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Wheeling Intelligencer
May 1, 1916


Their Contest For Recognition Has Been Most Spirited

By Miss Florence Hoge

The Ohio County Equal Suffrage League is the outgrowth of two older and earlier Leagues, the Political Equality League and the Woman’s Municipal League. Of these, the former was organized at the home of Dr. Harriet B. Jones, November 14, 1895, when Rev. Henrietta Moore of Ohio addressed the meeting. Dr. Jones was elected president, Miss Jennie B. Wilson, corresponding secretary, Mrs. Annie Caldwell Boyd recording secretary and Mrs. George K. Wheat treasurer. Among the Charter members were Mrs. Ada Barr, Mrs. W. T. Burt, Mrs. Elliott, Mrs. M. Anna Hall, Mrs. Phoebus, Mrs. Henry Ott, Miss Lue Rice and Miss Lizzie Swift.

Meetings of the League were held every two weeks and a variety of topics were discussed, the first two being devoted to Armenia and Cuba, followed later by discussions of civil government, tariff and parliamentary law. On motion of Mrs. Barr a portion of each meeting was given to equal suffrage. Further items taken from the minutes are as follows:

Feb. 1896, while discussing the labor problem, the need of a compulsory school law was commented upon.

April 6—Decided to have a general meeting each month open to the public. Members responded to roll call with some suffrage sentiment. At nearly every meeting visitors were present who became members at the close of the meeting.

Oct. 5, 1896, Mr. George E. Boyd gave a talk on the laws of West Virginia relating to women and politics.

Oct. 19, Mrs. Boyd was elected president, Mrs. Wheat and Mrs. Ott vice presidents, Mrs. Barr corresponding secretary, Mrs. Burt recording secretary, Dr. Jones, treasurer.

April 1897—Discussed the union of all the clubs to secure signers to a petition to the legislature for an amendment to give suffrage to women. Many meetings were held in Mrs. Ziegenfelder’s parlors.

Oct. 25, 1897—Mrs. Boyd resigned and Mrs. Ott was elected president. The offices of corresponding and secretary were united, with Miss Jennie Wilson taking the duties.

In 1898 Miss Mary Garrett Hay visited Wheeling and a reception was held for her at the Hotel.

On May 30, a lawn fete was held at the home of Mrs. Wheat for the purpose of raising money.

In January of 1905 Wheeling was preparing to get a new charter and at this time Mrs. M. Anna Hall who was president of the Political Equality League succeeded in interesting the city officials with the result that an amendment to give women of Wheeling municipal suffrage was voted on at the same time as the Charter. Several weeks before the election, two national officers, Dr. Anna Howard Shaw and Mis[s] Kate Gordon, visited Wheeling and a new League, known as the Woman’s Municipal League was formed, whose special object was to secure municipal suffrage. A spirited campaign was conducted and the vote stood, for the amendment 2500, against 4,172, not bad considering it was the first time it had been presented and the short time allowed for the campaign.

The first president of the Municipal League was Mrs. Edward Hazlett; other officers being Dr. Mary Baron Monroe, Miss Elizabeth Cummings, Dr. Jon es and Miss Florence Hoge.

The Municipal League continued to be active for several years after the charter election, but from 1910 to 1912 there is no record of activities. Then the suffrage parade in Washington at the time of President Wilson’s inauguration was directly responsible for the renewal of suffrage activities in Wheeling. Three Wheeling women marched in this parade, Mrs. George E. Boyd Sr., Dr. Harriet B. Jones and Miss Ellen Douglas Hoge. On arrival home a meeting was held at the Board of Trade room in Market Auditorium to tell about the parade and at this meeting about 50 men and women signed membership cards. On April 2, 1913, a meeting for formal organization, or reorganization of the old league whichever it might be termed, was called. Dr. Jones was elected president, Miss Florence Hoge vice president, Mrs. H. P. Loe recording secretary, Miss Anne Cummins corresponding secretary, Mrs. Julia Rine treasurer. The following year Miss Hoge served as president, while officers for the present year are, Mrs. Flora Williams, president, Mrs. C. N. Taylor vice president, Miss Anne Cummins, corresponding secretary, Miss Carrie Zane, recording secretary, Mrs. Henry M. Russell assistant secretary, Miss Bertha Schrader treasurer, with a county executive committee of the following: Dr. Mary Baron Monroe, Mrs. W. D. McCoy, Mrs. W. S. Hamilton, Mrs. Edw. S. Romine, Mrs. Edward Hazlett, Mrs. George A. Laughlin, Mrs. George E. Boyd Sr., Mrs. H. C. Sheridan, Mrs. Byrd Beall and Miss Florence Hoge.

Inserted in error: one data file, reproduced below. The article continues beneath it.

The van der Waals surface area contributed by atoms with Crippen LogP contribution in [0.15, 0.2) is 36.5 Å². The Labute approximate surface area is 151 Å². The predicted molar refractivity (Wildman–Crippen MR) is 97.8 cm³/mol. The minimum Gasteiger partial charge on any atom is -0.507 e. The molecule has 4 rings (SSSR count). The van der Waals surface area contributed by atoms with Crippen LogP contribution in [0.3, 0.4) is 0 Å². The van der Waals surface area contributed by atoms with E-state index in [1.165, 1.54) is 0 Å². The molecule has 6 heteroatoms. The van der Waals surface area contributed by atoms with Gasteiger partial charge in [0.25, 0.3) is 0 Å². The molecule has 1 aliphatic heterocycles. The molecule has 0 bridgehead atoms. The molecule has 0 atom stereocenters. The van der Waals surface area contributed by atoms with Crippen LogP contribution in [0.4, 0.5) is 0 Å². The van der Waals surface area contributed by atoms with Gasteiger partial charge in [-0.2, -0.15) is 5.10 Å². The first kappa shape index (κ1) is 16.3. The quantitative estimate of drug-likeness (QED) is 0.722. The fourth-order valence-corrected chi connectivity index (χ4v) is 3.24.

During the past few years a number of notable speakers have spoken under the auspices of the League. Among these are Miss Christabel Pankhurst, Mrs. F. W. Pethick Lawrence, Madame Rosika Schwimmer, Miss Kate Gordon, president of the Southern States Woman Suffrage Conference, Mrs. Leska [Desha] B[r]eckenridge and Miss Louise Clay of Kentucky, Miss Rosalie Jones of New York, Mrs. Alice Stebbins Wells, “pioneer police woman” of California, Senator Helen Ring Robinson of Colorado, Mrs. Nina El Allender of Washington, D. C., and Mrs. Beatrice Forbes-Robertson Hale of New York, who spoke under the joint auspices of the league and the Progressive party.

Among the local men who have ably assisted by speaking and acting as chairmen at meetings are Rev. H. E. Fields, Rev. F. E. Brininstool, Hon. George A. Laughlin, Mr. C. Burgess Taylor, Mr. Walter R. Hilton, and Attorneys Chas. J. Schuck, D. M. Wilkerson, Henry M. Russell, and Thomas Foulk. Many more have expressed their willingness to enlist during the coming months.

"Fighting the Long Fight" Chapter 1